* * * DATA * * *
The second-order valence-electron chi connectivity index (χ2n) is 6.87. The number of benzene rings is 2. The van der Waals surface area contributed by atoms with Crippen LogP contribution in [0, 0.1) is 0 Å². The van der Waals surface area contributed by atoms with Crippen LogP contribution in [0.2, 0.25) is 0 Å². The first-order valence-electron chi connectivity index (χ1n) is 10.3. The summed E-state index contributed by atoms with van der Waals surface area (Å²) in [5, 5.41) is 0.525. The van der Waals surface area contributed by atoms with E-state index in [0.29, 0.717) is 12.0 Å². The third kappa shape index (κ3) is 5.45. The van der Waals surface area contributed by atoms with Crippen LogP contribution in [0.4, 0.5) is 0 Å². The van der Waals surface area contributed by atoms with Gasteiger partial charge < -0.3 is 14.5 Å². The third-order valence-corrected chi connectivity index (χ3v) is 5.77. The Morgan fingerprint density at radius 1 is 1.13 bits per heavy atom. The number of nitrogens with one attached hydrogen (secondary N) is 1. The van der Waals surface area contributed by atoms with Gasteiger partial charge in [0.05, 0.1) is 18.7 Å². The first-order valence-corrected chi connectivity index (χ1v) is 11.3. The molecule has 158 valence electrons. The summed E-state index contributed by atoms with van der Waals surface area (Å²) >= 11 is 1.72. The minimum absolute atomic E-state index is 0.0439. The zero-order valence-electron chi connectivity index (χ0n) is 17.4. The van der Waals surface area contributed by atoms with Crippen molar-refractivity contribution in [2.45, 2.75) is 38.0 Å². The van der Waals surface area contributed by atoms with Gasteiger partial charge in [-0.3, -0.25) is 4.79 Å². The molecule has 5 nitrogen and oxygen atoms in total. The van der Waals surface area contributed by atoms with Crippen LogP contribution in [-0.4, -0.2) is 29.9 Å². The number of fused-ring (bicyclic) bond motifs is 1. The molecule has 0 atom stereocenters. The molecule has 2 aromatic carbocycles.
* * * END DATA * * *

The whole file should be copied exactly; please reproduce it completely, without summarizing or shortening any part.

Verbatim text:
The second-order valence-electron chi connectivity index (χ2n) is 6.87. The number of benzene rings is 2. The van der Waals surface area contributed by atoms with Crippen LogP contribution in [0, 0.1) is 0 Å². The van der Waals surface area contributed by atoms with Crippen LogP contribution in [0.2, 0.25) is 0 Å². The first-order valence-electron chi connectivity index (χ1n) is 10.3. The summed E-state index contributed by atoms with van der Waals surface area (Å²) in [5, 5.41) is 0.525. The van der Waals surface area contributed by atoms with E-state index in [0.29, 0.717) is 12.0 Å². The third kappa shape index (κ3) is 5.45. The van der Waals surface area contributed by atoms with Crippen LogP contribution in [0.4, 0.5) is 0 Å². The van der Waals surface area contributed by atoms with Gasteiger partial charge < -0.3 is 14.5 Å². The third-order valence-corrected chi connectivity index (χ3v) is 5.77. The Morgan fingerprint density at radius 1 is 1.13 bits per heavy atom. The number of nitrogens with one attached hydrogen (secondary N) is 1. The van der Waals surface area contributed by atoms with Gasteiger partial charge in [0.05, 0.1) is 18.7 Å². The first-order valence-corrected chi connectivity index (χ1v) is 11.3. The molecule has 158 valence electrons. The summed E-state index contributed by atoms with van der Waals surface area (Å²) >= 11 is 1.72. The minimum absolute atomic E-state index is 0.0439. The zero-order valence-electron chi connectivity index (χ0n) is 17.4. The van der Waals surface area contributed by atoms with Crippen molar-refractivity contribution in [2.45, 2.75) is 38.0 Å². The van der Waals surface area contributed by atoms with Gasteiger partial charge in [-0.3, -0.25) is 4.79 Å². The molecule has 5 nitrogen and oxygen atoms in total. The van der Waals surface area contributed by atoms with Crippen LogP contribution in [-0.4, -0.2) is 29.9 Å². The number of fused-ring (bicyclic) bond motifs is 1. The molecule has 0 atom stereocenters. The molecule has 2 aromatic carbocycles.